In deliberations over actions to stabilize atmospheric concentrations of greenhouse gases, policymakers have yet to build in an evaluation process with data and tools to address the following questions: Is it working; is the climate getting healthier; and, at what price? The answers matter because stabilizing concentrations takes more than a fiscal year. It will take decades, necessitating periodic, science-based assessment to ascertain, in fact, whether climate is improving. And subsequent actions will need balancing against their costs.

The recent congressional proposals establish a National Academy of Sciences review of concentrations at four-year intervals. But no provision is made for the science and economic data to inform such a review. The nation’s suite of planned Earth science instruments do not constitute the observing infrastructure we will need. They were not designed with this task in mind. Efforts are under way to coordinate our observing systems with those of other countries, but these efforts remain incomplete and gaps remain in basic capability. None of the efforts include a process for economists, energy and transportation leaders, state and local authorities, or other experts to be at the table for the “true up” of climate science and economics over decades. 

Why science plus economics?

Consider the estimated cost to the U.S. economy of major reductions in greenhouse gas concentrations and the sensitivity of cost to the science. Two commonly cited targets for stabilizing carbon dioxide concentrations are 550 parts per million (ppm) and 450 ppm. Estimates prepared for the U.S. Climate Change Science Program project the cost of the 550 ppm target at between $100 billion and $3 trillion. The estimate for the more stringent target of 450 ppm is between $2 trillion and $11 trillion. Note also that the estimates are over the very long time period required to begin to stabilize: 2010 to 2050 (the costs cited are in present discounted value).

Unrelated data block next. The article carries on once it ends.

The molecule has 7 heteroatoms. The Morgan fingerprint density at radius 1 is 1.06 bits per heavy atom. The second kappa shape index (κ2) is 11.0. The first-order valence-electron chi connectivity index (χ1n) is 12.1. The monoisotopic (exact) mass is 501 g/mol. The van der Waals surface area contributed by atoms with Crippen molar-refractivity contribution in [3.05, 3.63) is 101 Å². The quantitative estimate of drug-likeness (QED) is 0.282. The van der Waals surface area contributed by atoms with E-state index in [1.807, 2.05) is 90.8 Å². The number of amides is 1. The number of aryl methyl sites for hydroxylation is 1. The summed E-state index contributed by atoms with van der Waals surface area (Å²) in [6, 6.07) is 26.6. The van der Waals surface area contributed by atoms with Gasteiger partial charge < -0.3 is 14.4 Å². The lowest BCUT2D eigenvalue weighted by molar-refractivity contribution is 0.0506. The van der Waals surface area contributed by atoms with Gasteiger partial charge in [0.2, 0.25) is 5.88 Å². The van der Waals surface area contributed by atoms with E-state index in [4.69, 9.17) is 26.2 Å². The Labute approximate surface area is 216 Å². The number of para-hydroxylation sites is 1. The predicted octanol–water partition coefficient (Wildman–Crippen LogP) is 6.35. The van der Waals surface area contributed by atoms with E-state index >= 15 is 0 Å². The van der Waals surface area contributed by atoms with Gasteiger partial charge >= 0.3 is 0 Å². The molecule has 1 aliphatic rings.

Many complications underlie these estimates — and in fact, their wide range itself bespeaks the challenge of blending science and economics. But comparing just the difference in the costs is instructive. It is at least three times and possibly 20 times more expensive to reach the tighter goal than the less stringent one.

The example shows what is at stake. We don’t want to incur the higher costs of tighter controls needlessly. Nor do we want too lax a policy, failing to increase our efforts if climate diagnostics suggest we aren’t doing enough. Picking a target and then systematically calibrating actions to ramp up or down — over decades — requires long-term integration of science and economics. In short, no provision is made for tools, people and institutions for a permanent and integrated information infrastructure required for sound climate policy, even though a lot of money is at stake.

Do we know our data priorities?

When we include the economics, our priorities for what data we most need can shift. Most scientists focus on what they call “essential climate variables.” These characterize Earth’s atmosphere, oceans, terrestrial processes and their interactions, including precipitation, sea surface temperature and salinity, water vapor, and so forth. These data are used in global climate mod